Part 0 - Book Review: Progress & Poverty 👈 (You are here) Part I - Is Land Really a Big Deal? Part II - Can Land Value Tax be Passed on to Tenants? Part III - Can Unimproved Land Value be Accurately Assessed Separately from Buildings?
In 1879, a man asked "How come all this new economic development and industrialized technology hasn't eliminated poverty and oppression?" That man was Henry George, his answer came in the form of a book called Progress & Poverty, and this is a review of that book.
Henry George is variously known for leading an early movement that popularized Universal Basic Income, sporting a fancy beard while shouting "The Rent Is Too Damn High!" and inspiring a popular board game that was shamelessly ripped off and repackaged as Monopoly.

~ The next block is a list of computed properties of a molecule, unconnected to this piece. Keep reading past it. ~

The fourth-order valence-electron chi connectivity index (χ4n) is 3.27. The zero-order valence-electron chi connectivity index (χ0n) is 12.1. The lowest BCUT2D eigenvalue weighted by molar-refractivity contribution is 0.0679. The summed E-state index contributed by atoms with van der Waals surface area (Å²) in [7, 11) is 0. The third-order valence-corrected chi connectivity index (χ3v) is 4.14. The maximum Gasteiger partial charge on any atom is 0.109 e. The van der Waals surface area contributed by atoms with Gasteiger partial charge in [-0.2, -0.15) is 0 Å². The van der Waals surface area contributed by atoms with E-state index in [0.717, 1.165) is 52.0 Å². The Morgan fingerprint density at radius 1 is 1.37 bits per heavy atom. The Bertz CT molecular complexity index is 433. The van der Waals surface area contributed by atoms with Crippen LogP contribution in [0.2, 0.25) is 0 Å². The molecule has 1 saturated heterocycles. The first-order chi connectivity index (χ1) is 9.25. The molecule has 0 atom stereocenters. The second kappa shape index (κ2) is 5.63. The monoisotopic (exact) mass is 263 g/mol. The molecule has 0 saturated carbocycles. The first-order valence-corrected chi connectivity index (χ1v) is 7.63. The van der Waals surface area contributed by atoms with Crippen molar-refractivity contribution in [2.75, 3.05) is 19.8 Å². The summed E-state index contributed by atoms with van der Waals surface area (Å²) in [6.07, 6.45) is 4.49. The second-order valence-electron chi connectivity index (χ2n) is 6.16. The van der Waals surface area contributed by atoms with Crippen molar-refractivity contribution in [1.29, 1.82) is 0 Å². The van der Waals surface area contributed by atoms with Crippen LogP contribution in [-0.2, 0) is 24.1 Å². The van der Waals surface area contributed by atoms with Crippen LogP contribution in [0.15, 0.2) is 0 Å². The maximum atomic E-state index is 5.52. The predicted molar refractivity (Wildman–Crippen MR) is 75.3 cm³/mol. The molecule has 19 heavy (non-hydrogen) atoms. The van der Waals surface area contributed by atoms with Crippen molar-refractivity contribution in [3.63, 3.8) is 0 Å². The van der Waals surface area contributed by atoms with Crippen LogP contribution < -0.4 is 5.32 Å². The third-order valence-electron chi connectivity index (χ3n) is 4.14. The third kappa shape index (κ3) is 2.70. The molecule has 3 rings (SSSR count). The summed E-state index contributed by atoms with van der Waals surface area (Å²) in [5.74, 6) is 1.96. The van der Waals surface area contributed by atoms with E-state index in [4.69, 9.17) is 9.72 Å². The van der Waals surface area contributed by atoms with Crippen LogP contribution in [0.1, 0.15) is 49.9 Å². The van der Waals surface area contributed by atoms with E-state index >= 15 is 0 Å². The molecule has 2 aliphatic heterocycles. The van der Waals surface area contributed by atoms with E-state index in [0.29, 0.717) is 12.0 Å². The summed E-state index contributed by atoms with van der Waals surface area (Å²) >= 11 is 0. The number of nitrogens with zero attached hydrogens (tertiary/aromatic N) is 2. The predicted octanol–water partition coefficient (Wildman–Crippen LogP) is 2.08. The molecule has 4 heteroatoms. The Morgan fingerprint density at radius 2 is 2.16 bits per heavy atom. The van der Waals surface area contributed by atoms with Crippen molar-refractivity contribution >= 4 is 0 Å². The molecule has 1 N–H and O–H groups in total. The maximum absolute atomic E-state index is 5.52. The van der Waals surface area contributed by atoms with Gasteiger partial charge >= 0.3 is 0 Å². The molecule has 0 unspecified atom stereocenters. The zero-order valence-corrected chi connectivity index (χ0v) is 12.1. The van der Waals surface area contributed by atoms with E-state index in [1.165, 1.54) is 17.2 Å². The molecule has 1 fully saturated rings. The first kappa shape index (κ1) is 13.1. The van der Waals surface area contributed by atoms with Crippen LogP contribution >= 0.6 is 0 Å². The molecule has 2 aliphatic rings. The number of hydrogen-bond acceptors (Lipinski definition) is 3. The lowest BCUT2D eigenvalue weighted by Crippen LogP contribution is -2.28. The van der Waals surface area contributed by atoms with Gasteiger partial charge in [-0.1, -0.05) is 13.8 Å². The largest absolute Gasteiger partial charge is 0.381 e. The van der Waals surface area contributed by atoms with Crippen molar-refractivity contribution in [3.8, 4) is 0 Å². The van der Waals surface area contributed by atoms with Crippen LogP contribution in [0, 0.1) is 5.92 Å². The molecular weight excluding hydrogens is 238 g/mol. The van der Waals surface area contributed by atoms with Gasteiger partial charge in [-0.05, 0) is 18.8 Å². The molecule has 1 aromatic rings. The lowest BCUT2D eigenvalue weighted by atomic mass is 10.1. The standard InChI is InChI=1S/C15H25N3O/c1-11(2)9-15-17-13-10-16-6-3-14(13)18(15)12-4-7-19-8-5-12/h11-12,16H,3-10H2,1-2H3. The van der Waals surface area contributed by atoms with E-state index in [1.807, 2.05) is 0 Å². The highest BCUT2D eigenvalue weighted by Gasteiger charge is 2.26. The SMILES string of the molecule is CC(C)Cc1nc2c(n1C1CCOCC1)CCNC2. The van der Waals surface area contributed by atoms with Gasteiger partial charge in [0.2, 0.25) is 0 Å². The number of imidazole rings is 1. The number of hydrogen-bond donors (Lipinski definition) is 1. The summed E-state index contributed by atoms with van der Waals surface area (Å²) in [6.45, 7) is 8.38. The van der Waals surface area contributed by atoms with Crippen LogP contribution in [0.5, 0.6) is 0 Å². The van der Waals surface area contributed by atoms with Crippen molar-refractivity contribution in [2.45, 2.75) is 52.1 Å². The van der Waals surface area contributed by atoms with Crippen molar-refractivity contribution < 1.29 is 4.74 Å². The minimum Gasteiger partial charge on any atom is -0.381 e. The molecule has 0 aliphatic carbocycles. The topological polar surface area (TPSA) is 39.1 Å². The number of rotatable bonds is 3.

But he didn't just write a book. He also ran for Mayor of New York city in 1886, beating out some rando Republican named "Theodore Roosevelt," but ultimately losing to the favored candidate of Tammany Hall, who saw George's radical economic ideas as a threat to their well-oiled political machine (Andrew Yang take note). He ran again in 1897 but died just 4 days before the election, prompting a national outpouring of mourning. According to Ralph Gabriel's Course of American Democratic Thought, in New York alone 200,000 people came to see his body lying in repose, half of which had to be turned away. For context, that one crowd was roughly the size of 10% of the entire population of New York at the time.